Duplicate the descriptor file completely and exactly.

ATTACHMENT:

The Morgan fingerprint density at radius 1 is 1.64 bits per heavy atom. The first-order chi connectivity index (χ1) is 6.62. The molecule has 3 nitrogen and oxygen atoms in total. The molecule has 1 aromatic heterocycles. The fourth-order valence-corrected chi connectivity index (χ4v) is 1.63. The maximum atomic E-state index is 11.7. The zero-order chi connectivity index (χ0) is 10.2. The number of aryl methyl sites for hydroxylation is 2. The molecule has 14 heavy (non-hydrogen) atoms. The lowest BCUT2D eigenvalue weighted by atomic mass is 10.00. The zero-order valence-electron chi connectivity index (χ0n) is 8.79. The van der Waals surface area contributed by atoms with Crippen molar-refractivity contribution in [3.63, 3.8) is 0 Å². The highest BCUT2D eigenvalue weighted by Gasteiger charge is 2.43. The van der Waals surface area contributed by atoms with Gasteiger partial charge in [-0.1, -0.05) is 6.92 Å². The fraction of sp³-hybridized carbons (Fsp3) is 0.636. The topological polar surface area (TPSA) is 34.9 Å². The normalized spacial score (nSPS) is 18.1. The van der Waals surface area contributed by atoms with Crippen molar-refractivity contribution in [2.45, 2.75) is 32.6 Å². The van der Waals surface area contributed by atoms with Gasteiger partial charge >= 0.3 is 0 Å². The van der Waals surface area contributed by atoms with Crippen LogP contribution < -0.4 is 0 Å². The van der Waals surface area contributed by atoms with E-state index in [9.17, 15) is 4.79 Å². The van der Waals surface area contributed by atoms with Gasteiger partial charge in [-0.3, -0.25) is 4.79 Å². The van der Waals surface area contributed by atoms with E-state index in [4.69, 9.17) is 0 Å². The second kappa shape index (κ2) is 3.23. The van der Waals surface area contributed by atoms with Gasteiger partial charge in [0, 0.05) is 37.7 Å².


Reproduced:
The Morgan fingerprint density at radius 1 is 1.64 bits per heavy atom. The first-order chi connectivity index (χ1) is 6.62. The molecule has 3 nitrogen and oxygen atoms in total. The molecule has 1 aromatic heterocycles. The fourth-order valence-corrected chi connectivity index (χ4v) is 1.63. The maximum atomic E-state index is 11.7. The zero-order chi connectivity index (χ0) is 10.2. The number of aryl methyl sites for hydroxylation is 2. The molecule has 14 heavy (non-hydrogen) atoms. The lowest BCUT2D eigenvalue weighted by atomic mass is 10.00. The zero-order valence-electron chi connectivity index (χ0n) is 8.79. The van der Waals surface area contributed by atoms with Crippen molar-refractivity contribution in [3.63, 3.8) is 0 Å². The highest BCUT2D eigenvalue weighted by Gasteiger charge is 2.43. The van der Waals surface area contributed by atoms with Gasteiger partial charge in [-0.1, -0.05) is 6.92 Å². The fraction of sp³-hybridized carbons (Fsp3) is 0.636. The topological polar surface area (TPSA) is 34.9 Å². The normalized spacial score (nSPS) is 18.1. The van der Waals surface area contributed by atoms with Crippen molar-refractivity contribution in [2.45, 2.75) is 32.6 Å². The van der Waals surface area contributed by atoms with Gasteiger partial charge >= 0.3 is 0 Å². The van der Waals surface area contributed by atoms with Crippen LogP contribution < -0.4 is 0 Å². The van der Waals surface area contributed by atoms with E-state index in [9.17, 15) is 4.79 Å². The van der Waals surface area contributed by atoms with Gasteiger partial charge in [-0.3, -0.25) is 4.79 Å². The van der Waals surface area contributed by atoms with E-state index in [4.69, 9.17) is 0 Å². The second kappa shape index (κ2) is 3.23. The van der Waals surface area contributed by atoms with Gasteiger partial charge in [0, 0.05) is 37.7 Å².